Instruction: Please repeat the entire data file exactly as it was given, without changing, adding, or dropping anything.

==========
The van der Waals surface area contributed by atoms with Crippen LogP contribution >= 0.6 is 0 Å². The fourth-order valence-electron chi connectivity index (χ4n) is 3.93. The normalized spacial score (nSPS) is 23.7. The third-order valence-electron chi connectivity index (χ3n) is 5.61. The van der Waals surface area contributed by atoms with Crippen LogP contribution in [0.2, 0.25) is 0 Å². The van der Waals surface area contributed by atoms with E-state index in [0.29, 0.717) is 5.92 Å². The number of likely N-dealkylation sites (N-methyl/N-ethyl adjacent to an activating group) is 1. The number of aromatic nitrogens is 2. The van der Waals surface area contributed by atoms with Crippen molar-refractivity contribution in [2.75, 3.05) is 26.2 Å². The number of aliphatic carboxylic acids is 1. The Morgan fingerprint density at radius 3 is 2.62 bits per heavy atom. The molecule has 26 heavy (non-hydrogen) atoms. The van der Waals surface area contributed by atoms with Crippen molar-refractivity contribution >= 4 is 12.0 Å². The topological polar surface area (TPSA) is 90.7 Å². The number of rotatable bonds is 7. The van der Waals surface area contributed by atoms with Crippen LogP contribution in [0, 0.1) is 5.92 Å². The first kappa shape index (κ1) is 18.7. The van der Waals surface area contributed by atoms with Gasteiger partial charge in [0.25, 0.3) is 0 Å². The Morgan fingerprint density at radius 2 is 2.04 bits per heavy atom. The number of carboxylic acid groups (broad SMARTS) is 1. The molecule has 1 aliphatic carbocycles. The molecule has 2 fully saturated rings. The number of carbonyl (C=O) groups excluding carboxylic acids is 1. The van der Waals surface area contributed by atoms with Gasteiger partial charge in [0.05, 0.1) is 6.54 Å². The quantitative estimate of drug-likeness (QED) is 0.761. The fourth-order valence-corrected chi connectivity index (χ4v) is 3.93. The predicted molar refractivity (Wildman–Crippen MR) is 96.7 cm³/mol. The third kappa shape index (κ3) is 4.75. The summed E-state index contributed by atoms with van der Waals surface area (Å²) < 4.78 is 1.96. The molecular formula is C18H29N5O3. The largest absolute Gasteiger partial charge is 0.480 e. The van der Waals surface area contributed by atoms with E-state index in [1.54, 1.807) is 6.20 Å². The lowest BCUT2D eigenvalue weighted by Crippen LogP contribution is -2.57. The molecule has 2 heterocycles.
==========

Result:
The van der Waals surface area contributed by atoms with Crippen LogP contribution >= 0.6 is 0 Å². The fourth-order valence-electron chi connectivity index (χ4n) is 3.93. The normalized spacial score (nSPS) is 23.7. The third-order valence-electron chi connectivity index (χ3n) is 5.61. The van der Waals surface area contributed by atoms with Crippen LogP contribution in [0.2, 0.25) is 0 Å². The van der Waals surface area contributed by atoms with E-state index in [0.29, 0.717) is 5.92 Å². The number of likely N-dealkylation sites (N-methyl/N-ethyl adjacent to an activating group) is 1. The number of aromatic nitrogens is 2. The van der Waals surface area contributed by atoms with Crippen molar-refractivity contribution in [2.75, 3.05) is 26.2 Å². The number of aliphatic carboxylic acids is 1. The Morgan fingerprint density at radius 3 is 2.62 bits per heavy atom. The molecule has 26 heavy (non-hydrogen) atoms. The van der Waals surface area contributed by atoms with Crippen molar-refractivity contribution >= 4 is 12.0 Å². The topological polar surface area (TPSA) is 90.7 Å². The number of rotatable bonds is 7. The van der Waals surface area contributed by atoms with Crippen LogP contribution in [0, 0.1) is 5.92 Å². The first kappa shape index (κ1) is 18.7. The van der Waals surface area contributed by atoms with Gasteiger partial charge in [0.25, 0.3) is 0 Å². The Morgan fingerprint density at radius 2 is 2.04 bits per heavy atom. The number of carboxylic acid groups (broad SMARTS) is 1. The molecule has 1 aliphatic carbocycles. The molecule has 2 fully saturated rings. The number of carbonyl (C=O) groups excluding carboxylic acids is 1. The van der Waals surface area contributed by atoms with Gasteiger partial charge in [0.05, 0.1) is 6.54 Å². The quantitative estimate of drug-likeness (QED) is 0.761. The fourth-order valence-corrected chi connectivity index (χ4v) is 3.93. The predicted molar refractivity (Wildman–Crippen MR) is 96.7 cm³/mol. The third kappa shape index (κ3) is 4.75. The summed E-state index contributed by atoms with van der Waals surface area (Å²) < 4.78 is 1.96. The molecular formula is C18H29N5O3. The largest absolute Gasteiger partial charge is 0.480 e. The van der Waals surface area contributed by atoms with E-state index in [1.54, 1.807) is 6.20 Å². The lowest BCUT2D eigenvalue weighted by Crippen LogP contribution is -2.57. The molecule has 2 heterocycles.